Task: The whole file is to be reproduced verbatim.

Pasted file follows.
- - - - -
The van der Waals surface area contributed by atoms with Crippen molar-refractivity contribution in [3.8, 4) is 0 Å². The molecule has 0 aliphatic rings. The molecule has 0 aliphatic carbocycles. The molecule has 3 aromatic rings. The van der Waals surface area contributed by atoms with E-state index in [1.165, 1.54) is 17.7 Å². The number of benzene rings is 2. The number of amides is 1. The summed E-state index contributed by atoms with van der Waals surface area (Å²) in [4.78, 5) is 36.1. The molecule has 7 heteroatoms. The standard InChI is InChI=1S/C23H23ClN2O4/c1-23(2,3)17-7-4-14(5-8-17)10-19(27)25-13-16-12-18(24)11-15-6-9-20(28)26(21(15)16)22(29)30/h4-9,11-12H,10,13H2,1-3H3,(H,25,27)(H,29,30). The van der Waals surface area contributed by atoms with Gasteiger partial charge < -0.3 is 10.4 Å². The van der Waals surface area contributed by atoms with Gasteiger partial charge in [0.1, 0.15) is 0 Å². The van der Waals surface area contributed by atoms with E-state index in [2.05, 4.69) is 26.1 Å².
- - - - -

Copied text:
The van der Waals surface area contributed by atoms with Crippen molar-refractivity contribution in [3.8, 4) is 0 Å². The molecule has 0 aliphatic rings. The molecule has 0 aliphatic carbocycles. The molecule has 3 aromatic rings. The van der Waals surface area contributed by atoms with E-state index in [1.165, 1.54) is 17.7 Å². The number of benzene rings is 2. The number of amides is 1. The summed E-state index contributed by atoms with van der Waals surface area (Å²) in [4.78, 5) is 36.1. The molecule has 7 heteroatoms. The standard InChI is InChI=1S/C23H23ClN2O4/c1-23(2,3)17-7-4-14(5-8-17)10-19(27)25-13-16-12-18(24)11-15-6-9-20(28)26(21(15)16)22(29)30/h4-9,11-12H,10,13H2,1-3H3,(H,25,27)(H,29,30). The van der Waals surface area contributed by atoms with Gasteiger partial charge < -0.3 is 10.4 Å². The van der Waals surface area contributed by atoms with Gasteiger partial charge in [0.1, 0.15) is 0 Å². The van der Waals surface area contributed by atoms with E-state index in [2.05, 4.69) is 26.1 Å².